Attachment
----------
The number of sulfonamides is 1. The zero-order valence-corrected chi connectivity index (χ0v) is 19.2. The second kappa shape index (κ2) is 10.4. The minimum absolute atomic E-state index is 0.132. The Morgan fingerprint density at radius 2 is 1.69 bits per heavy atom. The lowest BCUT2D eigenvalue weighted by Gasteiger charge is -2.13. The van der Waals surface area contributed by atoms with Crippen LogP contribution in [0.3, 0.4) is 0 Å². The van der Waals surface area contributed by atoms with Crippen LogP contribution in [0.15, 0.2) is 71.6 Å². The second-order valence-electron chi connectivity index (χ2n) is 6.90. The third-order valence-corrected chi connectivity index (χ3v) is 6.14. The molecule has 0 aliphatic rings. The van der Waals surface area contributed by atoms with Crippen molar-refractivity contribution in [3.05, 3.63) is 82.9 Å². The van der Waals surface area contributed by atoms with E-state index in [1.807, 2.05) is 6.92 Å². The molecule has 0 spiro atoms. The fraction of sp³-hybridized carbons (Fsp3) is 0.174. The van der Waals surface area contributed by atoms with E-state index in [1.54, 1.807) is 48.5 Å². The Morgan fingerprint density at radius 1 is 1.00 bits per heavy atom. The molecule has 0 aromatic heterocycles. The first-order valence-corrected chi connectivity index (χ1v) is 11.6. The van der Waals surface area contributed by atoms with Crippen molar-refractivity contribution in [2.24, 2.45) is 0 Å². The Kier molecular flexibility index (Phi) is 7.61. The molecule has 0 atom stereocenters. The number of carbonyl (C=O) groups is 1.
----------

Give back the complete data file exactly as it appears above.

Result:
The number of sulfonamides is 1. The zero-order valence-corrected chi connectivity index (χ0v) is 19.2. The second kappa shape index (κ2) is 10.4. The minimum absolute atomic E-state index is 0.132. The Morgan fingerprint density at radius 2 is 1.69 bits per heavy atom. The lowest BCUT2D eigenvalue weighted by Gasteiger charge is -2.13. The van der Waals surface area contributed by atoms with Crippen LogP contribution in [0.3, 0.4) is 0 Å². The van der Waals surface area contributed by atoms with Crippen LogP contribution in [0.15, 0.2) is 71.6 Å². The second-order valence-electron chi connectivity index (χ2n) is 6.90. The third-order valence-corrected chi connectivity index (χ3v) is 6.14. The molecule has 0 aliphatic rings. The van der Waals surface area contributed by atoms with Crippen molar-refractivity contribution in [3.05, 3.63) is 82.9 Å². The van der Waals surface area contributed by atoms with E-state index in [1.807, 2.05) is 6.92 Å². The molecule has 0 spiro atoms. The fraction of sp³-hybridized carbons (Fsp3) is 0.174. The van der Waals surface area contributed by atoms with E-state index in [1.54, 1.807) is 48.5 Å². The Morgan fingerprint density at radius 1 is 1.00 bits per heavy atom. The molecule has 0 aromatic heterocycles. The first-order valence-corrected chi connectivity index (χ1v) is 11.6. The van der Waals surface area contributed by atoms with Crippen molar-refractivity contribution in [2.24, 2.45) is 0 Å². The Kier molecular flexibility index (Phi) is 7.61. The molecule has 0 atom stereocenters. The number of carbonyl (C=O) groups is 1.